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Upcycle and reuse with decoupage

By on November 19, 2010

decoupage pot

Decoupage can give ordinary objects a new look. It’s simple cutting and pasting. You can use fabric, tissue or paper (magazine cutouts, wallpaper, greeting cards, old calendars, etc.) to achieve beautiful results on most any material, such as plastic, wood, metal, glass, canvas and wax, to name a few. Use decoupage medium such as Mod Podge or diluted white school glue to adhere and seal. The first tip shares ways to reuse items for a decoupage project.

decoupage pot

TRASH TO TREASURE:

Use scrap material from sheets, clothes and decoupage on kitty-litter buckets and ice cream buckets. Cut the scraps into strips and wrap around the buckets for a cool look. You can make trashcans or storage containers. — Lisa, Tennessee

ACORN DECORATIONS:

You have to pick acorns that have no visible insect damage (it will often look like a small hole drilled into the side of the acorn), and then you will have to dry them. One way is to line a cookie sheet with aluminum foil and put them in a 175 F oven for several hours. This is kind of a pain, but at least you won’t have wormy fall displays. — Joanna, e-mail

STEEL WOOL TIP:

SOS pads will last forever if you add a little baking soda to the dish you keep it in! — Jimmie S., e-mail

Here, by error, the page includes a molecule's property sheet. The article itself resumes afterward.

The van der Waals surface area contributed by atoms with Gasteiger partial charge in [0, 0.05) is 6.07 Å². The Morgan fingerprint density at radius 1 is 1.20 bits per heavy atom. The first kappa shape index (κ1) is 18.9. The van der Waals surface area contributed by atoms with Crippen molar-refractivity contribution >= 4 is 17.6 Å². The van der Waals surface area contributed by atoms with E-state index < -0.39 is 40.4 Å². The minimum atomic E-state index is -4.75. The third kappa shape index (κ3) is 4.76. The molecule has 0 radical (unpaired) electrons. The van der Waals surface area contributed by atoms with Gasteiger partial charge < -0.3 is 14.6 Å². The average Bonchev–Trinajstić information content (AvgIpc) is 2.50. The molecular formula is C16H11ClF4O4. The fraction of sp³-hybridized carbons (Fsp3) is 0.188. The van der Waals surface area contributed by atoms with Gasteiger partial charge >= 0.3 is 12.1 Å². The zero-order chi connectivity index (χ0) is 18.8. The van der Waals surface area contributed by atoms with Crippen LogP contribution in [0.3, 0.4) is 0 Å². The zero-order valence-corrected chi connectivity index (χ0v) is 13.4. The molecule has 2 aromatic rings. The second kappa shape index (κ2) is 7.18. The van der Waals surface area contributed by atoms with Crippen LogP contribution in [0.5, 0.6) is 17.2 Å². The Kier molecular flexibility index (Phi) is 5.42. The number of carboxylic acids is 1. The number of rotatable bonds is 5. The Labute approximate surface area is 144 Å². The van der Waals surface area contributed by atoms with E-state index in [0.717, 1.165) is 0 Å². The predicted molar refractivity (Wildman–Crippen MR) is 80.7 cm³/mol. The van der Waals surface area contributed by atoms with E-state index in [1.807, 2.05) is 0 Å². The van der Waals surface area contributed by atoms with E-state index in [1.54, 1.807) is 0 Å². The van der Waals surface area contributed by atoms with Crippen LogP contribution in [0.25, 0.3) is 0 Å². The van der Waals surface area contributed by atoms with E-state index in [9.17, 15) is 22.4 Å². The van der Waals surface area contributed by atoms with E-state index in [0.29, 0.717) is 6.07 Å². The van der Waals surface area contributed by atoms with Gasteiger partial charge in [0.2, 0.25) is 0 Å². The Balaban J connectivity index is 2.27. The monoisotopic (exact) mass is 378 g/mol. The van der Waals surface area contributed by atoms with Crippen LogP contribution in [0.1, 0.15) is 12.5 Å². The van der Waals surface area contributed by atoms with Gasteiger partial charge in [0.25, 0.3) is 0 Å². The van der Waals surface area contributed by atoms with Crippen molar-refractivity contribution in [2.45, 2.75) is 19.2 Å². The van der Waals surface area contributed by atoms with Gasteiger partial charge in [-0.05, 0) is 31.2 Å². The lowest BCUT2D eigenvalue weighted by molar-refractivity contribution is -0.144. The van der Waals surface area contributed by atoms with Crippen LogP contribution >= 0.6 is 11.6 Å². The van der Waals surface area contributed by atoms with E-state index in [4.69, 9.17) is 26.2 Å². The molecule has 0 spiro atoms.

Sugar-free Hot Cocoa

1 cup water
2 teaspoons unsweetened cocoa powder
2 tablespoons Splenda
1 teaspoon vanilla extract
sprinkle of cinnamon or nutmeg (optional) — Wendy, e-mail

ALTERNATIVE USES FOR SHEETS:

Cutting sheets up in 12-inch-by-12-inch pieces, especially flannel sheets, work well with post-op rotator cuff surgery by slipping them up under the arm to absorb moisture when the arm has to be in a 90-degree angle in a sling. Also, a friend of mine has a husband with Alzheimer’s, and he refuses to use Kleenex, so I cut up 8-inch-by-8-inch pieces with a rotatory cutter and made close to 90 small handkerchiefs. I ironed them, and he thinks he is using a regular hankie. — Karen H., e-mail

SPARKLING DISHES:

My dishes had a terrible film on them for several months after running them through my dishwasher. I almost bought a new dishwasher. I went online and looked up dishwasher film. They suggested using a different detergent and using half detergent and half Lemi Shine in the dispenser. That did the trick. My dishes are once again sparkling clean! And I’m able to continue to use my 20-year-old Kitchen-Aid dishwasher. (The detergent I discontinued using is the new Cascade in the light green box.) I’m now using the Cascade Complete with the Lemi Shine product. — Sue H., e-mail

WASHING SODA USES:

I believe my mother used washing soda in heavy solution to strip old varnish (1875 vintage) from wood work in our house. It also used as a silver polish or stripper with an aluminum sheet or in aluminum pan. — David L., e-mail

REUSE PLASTIC ZIPPER BAGS:

Over the years we have collected the clear zippered plastic bags that sheets and other housewares can come in. I use them to store blankets, crafts and other things I want to keep but not use all the time. I also use them when I crochet to keep my entire project corralled such as yarn, pattern, scissors, markers, hook, etc. I don’t lose anything and it keeps everything cat fur free. — ceitllyn, e-mail

photos by swamp dragon
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